Find northern short-tailed shrew information at Animal Diversity Web
18 to 30 g; avg. 21.63 g
(0.63 to 1.06 oz; avg. 0.76 oz)
75 to 105 mm
(2.95 to 4.13 in)
Northern short-tailed shrews are 75 to 105 mm long from their head to the base of their tail. The tail length ranges from 17 to 30 mm. Males are slightly larger than females, especially in the skulls. The fur is velvety and soft, and the color almost uniformly slate gray, with the underparts being only slightly paler. Summer fur color is a shade paler than winter fur.
Northern short-tailed shrews are nearly the size of a meadow mouse. The snout is shorter and heavier than that of other shrews. The tail is short, the eyes small, and the ears are almost completely hidden by the fur.
Northern short-tailed shrews inhabit most of North America from southern Saskatchewan and Nova Scotia in Canada to central Nebraska and Georgia in the United States.
Northern short-tailed shrews are found in nearly all terrestrial habitats. They construct their nests in tunnels or under logs and rocks. They also construct elaborate runways under leaves, dirt, and snow.
Northern short-tailed shrews are most commonly found in damp brushy woodlands, bushy bogs and marshes, and weedy and bushy borders of fields. They are also common in cultivated fields, in flower and vegetable gardens, fence rows, and beside country roads. They need enough plants to provide cover. In the winter, they often retreat into barns, cellars, and sheds.
Little information is available regarding the mating systems of northern short-tailed shrews.
Female northern short-tailed shrews may have multiple litters throughout the warm months of the year, depending on food availability.
Short-tailed shrews breed between March and September.
3 to 10; avg. 6
22 days (high)
20 days (low)
Northern short-tailed shrews build elaborate mating nests out of shredded grass or leaves. The nests are 150 to 250 mm long by approximately 150 mm wide and are placed in tunnels or under logs and rocks. The breeding season extends from early spring to early fall (March-September), although some scattered reproductive activity may occur throughout the entire year. Females usually have 2 litters in a year, although they sometimes have 3. Pregnancy lasts 21 to 22 days. Although 3 to 10 shrew pups may be born in a littler, between 5 and 7 young is most common. Young short-tailed shrews leave the nest at 18 to 20 days of age and are weaned several days later. Females reach adulthood at 6 weeks of age, while males become adults at 12 weeks.
Females care for their young in the nest for 18 to 20 days. After weaning, at 25 days old, young northern short-tailed shrews leave the nest and all parental care ends.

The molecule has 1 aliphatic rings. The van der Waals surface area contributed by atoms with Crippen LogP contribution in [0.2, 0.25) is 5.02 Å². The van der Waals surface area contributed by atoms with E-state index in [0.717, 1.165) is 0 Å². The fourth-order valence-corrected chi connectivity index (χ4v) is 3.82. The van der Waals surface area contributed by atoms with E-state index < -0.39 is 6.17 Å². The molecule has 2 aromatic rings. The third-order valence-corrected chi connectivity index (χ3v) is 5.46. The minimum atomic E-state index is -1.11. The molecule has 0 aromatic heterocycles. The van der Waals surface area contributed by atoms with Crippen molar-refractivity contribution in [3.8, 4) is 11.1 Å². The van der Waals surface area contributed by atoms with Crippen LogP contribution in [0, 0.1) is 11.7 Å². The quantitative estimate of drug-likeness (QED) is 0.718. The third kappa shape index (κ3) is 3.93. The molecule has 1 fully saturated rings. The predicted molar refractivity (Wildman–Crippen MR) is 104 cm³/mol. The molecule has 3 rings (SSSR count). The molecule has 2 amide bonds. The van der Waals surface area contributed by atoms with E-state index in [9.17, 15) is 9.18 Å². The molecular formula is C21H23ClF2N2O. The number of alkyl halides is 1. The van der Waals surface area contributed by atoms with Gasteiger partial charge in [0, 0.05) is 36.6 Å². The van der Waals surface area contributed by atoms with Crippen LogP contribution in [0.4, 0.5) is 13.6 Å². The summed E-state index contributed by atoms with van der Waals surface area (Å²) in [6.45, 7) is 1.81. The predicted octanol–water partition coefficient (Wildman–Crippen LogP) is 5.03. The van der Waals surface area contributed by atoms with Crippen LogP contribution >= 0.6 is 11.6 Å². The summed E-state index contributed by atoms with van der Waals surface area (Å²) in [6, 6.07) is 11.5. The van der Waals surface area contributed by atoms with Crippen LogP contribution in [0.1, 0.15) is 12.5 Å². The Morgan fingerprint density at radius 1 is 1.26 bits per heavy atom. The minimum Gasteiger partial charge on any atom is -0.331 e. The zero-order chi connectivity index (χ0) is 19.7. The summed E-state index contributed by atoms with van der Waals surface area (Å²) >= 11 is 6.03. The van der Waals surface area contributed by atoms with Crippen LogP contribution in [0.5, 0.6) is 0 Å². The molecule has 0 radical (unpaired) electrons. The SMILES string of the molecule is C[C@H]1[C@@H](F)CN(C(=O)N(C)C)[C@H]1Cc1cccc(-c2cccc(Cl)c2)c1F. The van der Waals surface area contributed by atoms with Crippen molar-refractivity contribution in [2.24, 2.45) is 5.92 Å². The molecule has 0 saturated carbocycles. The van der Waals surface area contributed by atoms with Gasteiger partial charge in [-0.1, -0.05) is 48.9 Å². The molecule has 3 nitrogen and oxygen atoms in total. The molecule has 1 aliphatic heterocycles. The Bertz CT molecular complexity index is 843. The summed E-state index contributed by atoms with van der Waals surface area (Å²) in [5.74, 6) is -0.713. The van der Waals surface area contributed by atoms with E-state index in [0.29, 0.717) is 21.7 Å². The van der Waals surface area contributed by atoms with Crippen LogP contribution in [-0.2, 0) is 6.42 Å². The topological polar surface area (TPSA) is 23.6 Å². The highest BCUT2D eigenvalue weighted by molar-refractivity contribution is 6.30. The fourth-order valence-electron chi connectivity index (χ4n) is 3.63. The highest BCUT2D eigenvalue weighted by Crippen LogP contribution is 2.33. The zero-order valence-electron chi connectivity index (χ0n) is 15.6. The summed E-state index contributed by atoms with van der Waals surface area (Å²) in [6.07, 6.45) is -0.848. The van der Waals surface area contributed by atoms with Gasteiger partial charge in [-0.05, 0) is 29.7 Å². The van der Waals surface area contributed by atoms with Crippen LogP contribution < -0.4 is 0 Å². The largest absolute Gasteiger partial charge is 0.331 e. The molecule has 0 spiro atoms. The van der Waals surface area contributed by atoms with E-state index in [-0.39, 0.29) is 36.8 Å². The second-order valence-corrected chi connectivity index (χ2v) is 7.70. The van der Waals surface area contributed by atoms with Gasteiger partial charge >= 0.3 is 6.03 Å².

3 years (high)
Northern short-tailed shrews can live as long as 3 years, but most probably die in their first year or before they reach adulthood.
Northern short-tailed shrews are active year round, both day and night (although they are more nocturnal than diurnal). Of all the American shrews, northern short-tailed shrews are the best at burrowing. They are very good at tunneling through leaves, plant debris, and snow with their strong paws and tough snouts. They construct elaborate runways and nests but have also been known to use the tunnels of mice and moles. Although most of their time is spent on or under the ground, short-tailed shrews are also effective climbers and have been observed climbing nearly 2 meters up a tree trunk to obtain suet from a bird feeder.
Northern short-tailed shrews are not sociable or gregarious mammals. In captivity, short-tailed shrews have been observed to live together peacefully if enough space is provided, but in the wild, short-tailed shrews are solitary and territorial. Territory size and stability are determined by how much prey is available in the area.
Home ranges of northern short-tailed shrews can be twice the size of those of other shrews. Their home range is on average 2.5 ha. Although they are solitary and territorial in the wild, home ranges tend to overlap. Territory size and stability are determined by how much prey is available in the area.
Northern short-tailed shrews, especially males, release a musky odor from scent glands on their belly and sides. They may use this to mark their territories with scent. However, some researchers think this is unlikely because northern short-tailed shrews have a poor sense of smell. These researchers think the musky secretion may instead scare away predators because of its foul taste.